Dubbed “Operation Freya”, it was intended to allow for a full testing of processes and procedures that are being developed for eventual spaceflight later this year.
Specifically the spaceport is on the Lamba Ness peninsula in Unst, which is currently being prepared for the spaceport’s construction.
The test was the first in a series leading up to a full launch from the site later this year, with the next exercise already being planned.
Weather conditions, however, prevented the planned launch of an actual small-scale rocket in either of two “windows” agreed with airspace and maritime authorities. Despite this “a huge amount was learned,” said the spaceport.
“The decision not to launch, which is of course not uncommon in the space industry, was made for safety reasons based on very accurate forecasting from a representative of the Met Office on site,” explained SaxaVord Range Officer Jimmy Slaughter.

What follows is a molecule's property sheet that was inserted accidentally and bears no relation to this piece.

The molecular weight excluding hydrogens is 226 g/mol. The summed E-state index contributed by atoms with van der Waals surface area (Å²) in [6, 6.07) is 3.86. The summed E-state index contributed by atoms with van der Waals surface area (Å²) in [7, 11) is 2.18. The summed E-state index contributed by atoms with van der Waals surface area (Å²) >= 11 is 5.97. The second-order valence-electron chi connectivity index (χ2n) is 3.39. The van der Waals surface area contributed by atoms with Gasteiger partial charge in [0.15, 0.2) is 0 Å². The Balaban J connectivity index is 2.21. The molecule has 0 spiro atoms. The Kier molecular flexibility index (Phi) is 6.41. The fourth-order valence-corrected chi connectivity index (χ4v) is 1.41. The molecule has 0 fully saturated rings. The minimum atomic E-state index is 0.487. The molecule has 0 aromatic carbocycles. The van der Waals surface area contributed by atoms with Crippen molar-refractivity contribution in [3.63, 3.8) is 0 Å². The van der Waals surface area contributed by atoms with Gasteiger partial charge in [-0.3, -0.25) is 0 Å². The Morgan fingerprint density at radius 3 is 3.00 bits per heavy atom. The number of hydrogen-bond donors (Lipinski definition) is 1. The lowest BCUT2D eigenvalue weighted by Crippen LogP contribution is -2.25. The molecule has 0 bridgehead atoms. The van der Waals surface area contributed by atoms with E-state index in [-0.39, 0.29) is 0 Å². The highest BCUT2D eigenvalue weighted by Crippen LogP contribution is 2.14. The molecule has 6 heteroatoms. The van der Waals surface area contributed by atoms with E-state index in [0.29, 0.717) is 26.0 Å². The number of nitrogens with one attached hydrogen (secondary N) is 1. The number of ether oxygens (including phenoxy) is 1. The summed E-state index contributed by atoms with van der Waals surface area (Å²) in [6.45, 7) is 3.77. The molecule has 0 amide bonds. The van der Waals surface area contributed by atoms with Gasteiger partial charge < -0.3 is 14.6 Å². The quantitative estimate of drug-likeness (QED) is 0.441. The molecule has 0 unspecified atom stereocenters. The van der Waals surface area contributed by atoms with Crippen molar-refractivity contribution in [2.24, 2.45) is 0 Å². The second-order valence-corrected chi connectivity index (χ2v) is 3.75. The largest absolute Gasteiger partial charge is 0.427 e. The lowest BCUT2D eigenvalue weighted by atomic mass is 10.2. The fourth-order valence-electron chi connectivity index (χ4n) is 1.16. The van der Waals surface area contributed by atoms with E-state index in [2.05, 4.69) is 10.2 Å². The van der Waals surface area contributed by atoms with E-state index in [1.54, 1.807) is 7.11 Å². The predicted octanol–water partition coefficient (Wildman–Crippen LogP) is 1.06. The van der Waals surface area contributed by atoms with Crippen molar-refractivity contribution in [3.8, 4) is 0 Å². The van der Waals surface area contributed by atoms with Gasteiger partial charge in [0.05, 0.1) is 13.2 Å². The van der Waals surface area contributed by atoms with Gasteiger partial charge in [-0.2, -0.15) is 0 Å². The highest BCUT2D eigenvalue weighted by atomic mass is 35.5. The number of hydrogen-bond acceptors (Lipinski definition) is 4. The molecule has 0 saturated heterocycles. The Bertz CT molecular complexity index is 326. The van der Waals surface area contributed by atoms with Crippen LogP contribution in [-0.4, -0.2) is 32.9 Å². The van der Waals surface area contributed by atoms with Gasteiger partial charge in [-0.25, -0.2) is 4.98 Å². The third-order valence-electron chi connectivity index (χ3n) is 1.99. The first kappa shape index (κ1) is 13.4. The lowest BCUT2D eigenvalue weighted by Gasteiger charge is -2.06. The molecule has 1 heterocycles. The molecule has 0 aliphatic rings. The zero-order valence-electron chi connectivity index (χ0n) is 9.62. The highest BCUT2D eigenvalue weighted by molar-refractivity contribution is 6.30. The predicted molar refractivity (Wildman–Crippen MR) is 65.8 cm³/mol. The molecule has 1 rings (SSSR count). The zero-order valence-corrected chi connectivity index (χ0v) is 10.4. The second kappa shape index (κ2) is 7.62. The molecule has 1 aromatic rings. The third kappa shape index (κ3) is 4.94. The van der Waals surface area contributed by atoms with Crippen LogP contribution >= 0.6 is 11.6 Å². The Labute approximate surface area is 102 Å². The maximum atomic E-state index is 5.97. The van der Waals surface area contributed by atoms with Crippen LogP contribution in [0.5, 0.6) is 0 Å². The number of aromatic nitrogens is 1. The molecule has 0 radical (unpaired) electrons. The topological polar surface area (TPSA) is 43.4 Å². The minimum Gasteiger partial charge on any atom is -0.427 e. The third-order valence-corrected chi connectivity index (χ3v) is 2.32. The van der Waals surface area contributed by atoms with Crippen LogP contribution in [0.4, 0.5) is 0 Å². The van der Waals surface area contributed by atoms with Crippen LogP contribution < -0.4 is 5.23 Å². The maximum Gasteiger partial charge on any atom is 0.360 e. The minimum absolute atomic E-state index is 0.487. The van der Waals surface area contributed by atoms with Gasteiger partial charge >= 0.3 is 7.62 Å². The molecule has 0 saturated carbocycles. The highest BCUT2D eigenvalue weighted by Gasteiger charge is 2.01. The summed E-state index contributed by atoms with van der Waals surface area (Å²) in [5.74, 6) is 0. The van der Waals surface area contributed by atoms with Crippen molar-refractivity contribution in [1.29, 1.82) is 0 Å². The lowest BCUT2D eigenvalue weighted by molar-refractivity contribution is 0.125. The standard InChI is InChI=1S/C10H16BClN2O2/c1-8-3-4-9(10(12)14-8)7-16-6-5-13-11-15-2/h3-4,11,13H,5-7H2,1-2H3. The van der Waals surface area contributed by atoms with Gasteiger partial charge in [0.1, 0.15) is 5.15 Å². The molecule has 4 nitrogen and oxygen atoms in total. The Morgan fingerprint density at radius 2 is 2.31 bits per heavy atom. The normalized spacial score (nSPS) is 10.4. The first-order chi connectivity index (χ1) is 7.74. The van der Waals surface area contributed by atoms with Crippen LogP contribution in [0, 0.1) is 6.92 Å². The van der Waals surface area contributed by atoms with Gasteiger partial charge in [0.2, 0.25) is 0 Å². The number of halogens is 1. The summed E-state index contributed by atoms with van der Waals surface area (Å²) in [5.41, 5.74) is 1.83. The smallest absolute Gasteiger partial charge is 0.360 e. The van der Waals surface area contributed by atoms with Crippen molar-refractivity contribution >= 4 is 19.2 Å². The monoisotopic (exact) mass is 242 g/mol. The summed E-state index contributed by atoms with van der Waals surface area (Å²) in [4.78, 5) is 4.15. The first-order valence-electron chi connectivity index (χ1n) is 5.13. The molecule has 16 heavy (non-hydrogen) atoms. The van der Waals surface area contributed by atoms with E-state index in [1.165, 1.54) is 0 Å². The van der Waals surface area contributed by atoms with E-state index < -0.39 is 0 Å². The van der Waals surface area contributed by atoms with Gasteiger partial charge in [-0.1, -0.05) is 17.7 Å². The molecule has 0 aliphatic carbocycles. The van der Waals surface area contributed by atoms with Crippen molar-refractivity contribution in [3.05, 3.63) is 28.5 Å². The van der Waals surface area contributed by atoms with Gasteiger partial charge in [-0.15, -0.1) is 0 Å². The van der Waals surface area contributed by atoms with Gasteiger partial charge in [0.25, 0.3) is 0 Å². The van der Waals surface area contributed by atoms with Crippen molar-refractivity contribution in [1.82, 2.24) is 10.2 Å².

“One of the main purposes of the launch was to test our procedures for notification and ongoing engagement with a range of stakeholders, including Police Scotland, NHS Scotland, the Scottish Fire & Rescue Service, the Maritime and Coastguard Agency, Marine Scotland, Civil Aviation Authority, local companies and members of the community.”
Previously, SaxaVord has outlined the shape of future rocket-based launches of satellites.
The rocket, it says, will be less than 3m tall, and will reach 12,000 feet before it makes its descent, when a small parachute will be deployed for the rocket to then splash down into the sea.
Local company Ocean Kinetics will be involved in the recovery of the rocket.
See also: Scotland looks to Astra for 2023 satellite launches